The 15th Annual International Human Trafficking and Social Justice Conference at The University of Toledo will host almost 90 presentations from researchers, advocates and survivors over the course of two days.
Heroin as a method of control and the connection between sex trafficking and drug addiction are among the issues to be explored.
The conference, which brings the sex and labor trafficking trades out of the shadows and helps end abuse through education and advocacy, will take place Thursday and Friday, Sept. 20 and 21, in the Thompson Student Union.
UT’s Human Trafficking and Social Justice Institute and the Lucas County Human Trafficking Coalition host the conference.
“We are celebrating 15 years of global collaboration to go beyond the idea of rescue and restore to have a profound understanding of emancipation and liberation from modern-day slavery,” Dr. Celia Williamson, UT professor of social work and director of the UT Human Trafficking and Social Justice Institute, said. “This conference is an amazing experience where we see people connect to a new thought and open their hearts to vulnerable and stigmatized men and women.”
To date, the trafficking conference has welcomed presenters from 34 states and 25 countries to educate social service, health-care and criminal justice professionals on human trafficking and the needs and risks of survivors, as well as their customers and traffickers. The conference lays the groundwork for future collaborative research, advocacy and program development.
Presentations in the Thompson Student Union will include:
• “What I Wanted Was the Drugs: Heroin as a Method of Control in a Case Study on Sex Trafficking” Thursday, Sept. 20 at 9 a.m. in Room 2582 by Dr. Jesse Bach, director emeritus of the Imagine Foundation; Dr. George Tsagaris, associate professor in the School of Social Work at Cleveland State University; and Christine Buddner, paralegal and member of the Cleveland State University human trafficking research team.
• “Critical Linkages: Opiate Addiction and Elevated Risk of Human Trafficking” Thursday, Sept. 20, at 11:30 a.m. in Room 3010-A by Dr. Amy Thompson, UT professor of public health and co-chair of UT’s opioid task force; Dr. Joan Duggan, chief of infectious diseases at UT Medical Center and medical director of the UT Ryan White Program; Dr. Jamie Dowling Tawes, assistant director of the UT Ryan White Program; and Courtney Stewart, social worker and chemical dependency counselor with the Toledo Lucas County Health Department’s Northwest Ohio Syringe Services harm reduction program.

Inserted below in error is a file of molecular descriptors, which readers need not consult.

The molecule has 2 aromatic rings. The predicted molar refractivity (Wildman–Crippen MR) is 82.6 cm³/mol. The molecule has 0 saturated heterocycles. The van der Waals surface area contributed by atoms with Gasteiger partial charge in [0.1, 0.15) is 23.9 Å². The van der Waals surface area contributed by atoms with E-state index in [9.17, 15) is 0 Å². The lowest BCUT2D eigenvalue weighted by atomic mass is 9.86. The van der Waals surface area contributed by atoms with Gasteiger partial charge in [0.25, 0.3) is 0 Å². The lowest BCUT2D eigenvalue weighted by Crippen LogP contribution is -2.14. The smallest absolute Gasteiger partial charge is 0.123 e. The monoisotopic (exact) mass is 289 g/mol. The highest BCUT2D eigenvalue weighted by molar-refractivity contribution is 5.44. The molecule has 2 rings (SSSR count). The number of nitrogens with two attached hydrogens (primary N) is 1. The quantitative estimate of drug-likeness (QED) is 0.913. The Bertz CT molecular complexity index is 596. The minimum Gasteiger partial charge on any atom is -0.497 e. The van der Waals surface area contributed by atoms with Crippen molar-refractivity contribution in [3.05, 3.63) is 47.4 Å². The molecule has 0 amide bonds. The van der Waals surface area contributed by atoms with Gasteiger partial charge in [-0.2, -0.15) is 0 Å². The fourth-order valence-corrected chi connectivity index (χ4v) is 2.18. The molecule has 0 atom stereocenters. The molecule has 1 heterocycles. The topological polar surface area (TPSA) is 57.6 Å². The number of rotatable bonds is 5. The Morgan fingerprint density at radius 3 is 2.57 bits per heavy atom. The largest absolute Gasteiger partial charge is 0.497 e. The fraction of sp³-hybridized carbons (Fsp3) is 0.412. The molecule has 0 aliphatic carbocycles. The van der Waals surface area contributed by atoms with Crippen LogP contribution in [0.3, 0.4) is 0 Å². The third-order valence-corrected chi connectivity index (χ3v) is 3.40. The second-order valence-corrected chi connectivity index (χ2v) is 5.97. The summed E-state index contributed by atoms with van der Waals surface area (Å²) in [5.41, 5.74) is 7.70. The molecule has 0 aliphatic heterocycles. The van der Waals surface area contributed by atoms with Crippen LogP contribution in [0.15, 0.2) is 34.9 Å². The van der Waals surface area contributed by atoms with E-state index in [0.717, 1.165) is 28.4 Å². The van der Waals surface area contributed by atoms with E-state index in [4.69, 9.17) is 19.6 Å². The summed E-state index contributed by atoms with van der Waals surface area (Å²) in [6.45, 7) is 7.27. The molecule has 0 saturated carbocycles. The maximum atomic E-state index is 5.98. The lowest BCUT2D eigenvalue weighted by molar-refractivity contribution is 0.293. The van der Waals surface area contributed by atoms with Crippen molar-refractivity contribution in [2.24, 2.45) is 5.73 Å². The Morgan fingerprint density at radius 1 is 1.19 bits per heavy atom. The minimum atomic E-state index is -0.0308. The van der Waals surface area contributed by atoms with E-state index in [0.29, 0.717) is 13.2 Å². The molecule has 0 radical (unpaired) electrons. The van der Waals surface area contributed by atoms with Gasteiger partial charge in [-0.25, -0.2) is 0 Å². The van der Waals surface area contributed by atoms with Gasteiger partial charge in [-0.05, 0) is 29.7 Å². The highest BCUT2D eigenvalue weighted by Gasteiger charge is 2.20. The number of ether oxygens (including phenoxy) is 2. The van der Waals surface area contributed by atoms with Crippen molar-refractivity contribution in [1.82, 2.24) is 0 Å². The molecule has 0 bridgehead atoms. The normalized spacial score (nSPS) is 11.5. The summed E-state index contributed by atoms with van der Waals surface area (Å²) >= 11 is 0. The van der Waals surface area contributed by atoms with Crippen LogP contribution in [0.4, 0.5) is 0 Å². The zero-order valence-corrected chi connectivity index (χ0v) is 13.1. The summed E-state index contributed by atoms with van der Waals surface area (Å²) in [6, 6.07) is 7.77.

• “A Childhood Sex Trafficking Survivor’s Story and Perspectives” 9 a.m. Thursday, Sept. 20 in the Auditorium by Kylee Gregg, a survivor of childhood sex trafficking who wants to share her story to help save others.
• “Internet Sex Trafficking: Will the Monster Stop Growing?” Thursday, Sept. 20, at 1:30 p.m. in the Ingman Room by Maureen Guirguis, director of the Northeast Ohio Human Trafficking Law Clinic.
• “Theatre for Youth: A Tool for Tackling Trafficking” Thursday, Sept. 20, at 10:15 a.m. in Room 3020 by Dr. Jo Beth Gonzalez, theater teacher at Bowling Green High School and leader of the BGHS Human Trafficking Awareness Troupe, which is made up of students who perform “Lily’s Shadow”; and Roxanna Schroeder-Arce, associate professor in the University of Texas at Austin’s Department of Theatre and Dance and co-playwright of “Lily’s Shadow,” which illustrates signs of abuse in victims, strategies traffickers use to coerce young victims into the system, and tactics for escaping perilous situations.
• “Not #MeToo: How Gender-Based Work and Micro/Macro-Aggressions Impede Trafficking Survivors of Color From Accessing Services” Thursday, Sept. 20, at 4 p.m. in the Ingman Room by Dr. Tyffani Monford Dent, a psychologist who has collaborated on projects addressing sexual violence.
• “Correlates of Human Trafficking Risk: Implications for Screening, Referral and Intervention Among Substance Abuse Populations” Thursday, Sept. 20, at 4 p.m. in Room 2582 by Isis Martel, medical sciences researcher at the University of Arkansas.
For additional information and a full schedule of presentations, visit traffickingconference.com.